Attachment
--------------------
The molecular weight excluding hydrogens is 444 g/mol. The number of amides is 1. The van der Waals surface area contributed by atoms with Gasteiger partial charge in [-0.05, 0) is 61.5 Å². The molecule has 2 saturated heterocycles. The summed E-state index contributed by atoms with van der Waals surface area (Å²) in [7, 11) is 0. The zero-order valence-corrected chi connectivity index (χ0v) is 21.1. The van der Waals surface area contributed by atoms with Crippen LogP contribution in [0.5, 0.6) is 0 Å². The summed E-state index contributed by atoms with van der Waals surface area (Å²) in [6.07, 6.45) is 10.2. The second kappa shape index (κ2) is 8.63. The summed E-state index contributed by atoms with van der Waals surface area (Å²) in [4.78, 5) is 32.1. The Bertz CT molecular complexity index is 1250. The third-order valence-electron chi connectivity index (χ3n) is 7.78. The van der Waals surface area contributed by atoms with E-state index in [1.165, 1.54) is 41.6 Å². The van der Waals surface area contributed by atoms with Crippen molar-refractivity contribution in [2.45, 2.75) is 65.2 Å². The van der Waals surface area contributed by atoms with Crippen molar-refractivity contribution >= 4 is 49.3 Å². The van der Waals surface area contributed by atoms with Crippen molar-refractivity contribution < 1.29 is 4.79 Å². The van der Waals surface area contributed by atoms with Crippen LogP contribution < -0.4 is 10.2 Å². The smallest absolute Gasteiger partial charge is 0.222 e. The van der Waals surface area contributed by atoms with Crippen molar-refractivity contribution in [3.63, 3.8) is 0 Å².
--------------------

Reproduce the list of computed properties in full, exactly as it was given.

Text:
The molecular weight excluding hydrogens is 444 g/mol. The number of amides is 1. The van der Waals surface area contributed by atoms with Gasteiger partial charge in [-0.05, 0) is 61.5 Å². The molecule has 2 saturated heterocycles. The summed E-state index contributed by atoms with van der Waals surface area (Å²) in [7, 11) is 0. The zero-order valence-corrected chi connectivity index (χ0v) is 21.1. The van der Waals surface area contributed by atoms with Crippen LogP contribution in [0.5, 0.6) is 0 Å². The summed E-state index contributed by atoms with van der Waals surface area (Å²) in [6.07, 6.45) is 10.2. The second kappa shape index (κ2) is 8.63. The summed E-state index contributed by atoms with van der Waals surface area (Å²) in [4.78, 5) is 32.1. The Bertz CT molecular complexity index is 1250. The third-order valence-electron chi connectivity index (χ3n) is 7.78. The van der Waals surface area contributed by atoms with E-state index in [1.165, 1.54) is 41.6 Å². The van der Waals surface area contributed by atoms with Crippen molar-refractivity contribution in [2.45, 2.75) is 65.2 Å². The van der Waals surface area contributed by atoms with Crippen molar-refractivity contribution >= 4 is 49.3 Å². The van der Waals surface area contributed by atoms with Crippen molar-refractivity contribution < 1.29 is 4.79 Å². The van der Waals surface area contributed by atoms with Crippen LogP contribution < -0.4 is 10.2 Å². The smallest absolute Gasteiger partial charge is 0.222 e. The van der Waals surface area contributed by atoms with Crippen molar-refractivity contribution in [3.63, 3.8) is 0 Å².